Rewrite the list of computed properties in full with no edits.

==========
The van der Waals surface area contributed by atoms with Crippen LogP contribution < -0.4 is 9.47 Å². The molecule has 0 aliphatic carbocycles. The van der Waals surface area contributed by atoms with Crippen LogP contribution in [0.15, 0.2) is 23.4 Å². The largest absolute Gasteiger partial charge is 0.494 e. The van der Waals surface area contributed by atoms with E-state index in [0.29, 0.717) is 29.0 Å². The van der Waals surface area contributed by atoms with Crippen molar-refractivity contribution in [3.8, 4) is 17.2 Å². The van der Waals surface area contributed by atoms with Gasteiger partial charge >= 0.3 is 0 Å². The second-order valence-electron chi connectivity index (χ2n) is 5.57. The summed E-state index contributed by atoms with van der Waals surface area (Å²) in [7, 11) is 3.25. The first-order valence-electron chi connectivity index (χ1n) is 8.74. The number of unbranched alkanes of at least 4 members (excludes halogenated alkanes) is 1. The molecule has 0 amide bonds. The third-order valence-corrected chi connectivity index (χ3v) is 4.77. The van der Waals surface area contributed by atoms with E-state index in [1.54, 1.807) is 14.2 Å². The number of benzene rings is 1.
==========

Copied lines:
The van der Waals surface area contributed by atoms with Crippen LogP contribution < -0.4 is 9.47 Å². The molecule has 0 aliphatic carbocycles. The van der Waals surface area contributed by atoms with Crippen LogP contribution in [0.15, 0.2) is 23.4 Å². The largest absolute Gasteiger partial charge is 0.494 e. The van der Waals surface area contributed by atoms with E-state index in [0.29, 0.717) is 29.0 Å². The van der Waals surface area contributed by atoms with Crippen molar-refractivity contribution in [3.8, 4) is 17.2 Å². The van der Waals surface area contributed by atoms with Gasteiger partial charge >= 0.3 is 0 Å². The second-order valence-electron chi connectivity index (χ2n) is 5.57. The summed E-state index contributed by atoms with van der Waals surface area (Å²) in [7, 11) is 3.25. The first-order valence-electron chi connectivity index (χ1n) is 8.74. The number of unbranched alkanes of at least 4 members (excludes halogenated alkanes) is 1. The molecule has 0 amide bonds. The third-order valence-corrected chi connectivity index (χ3v) is 4.77. The van der Waals surface area contributed by atoms with E-state index in [1.54, 1.807) is 14.2 Å². The number of benzene rings is 1.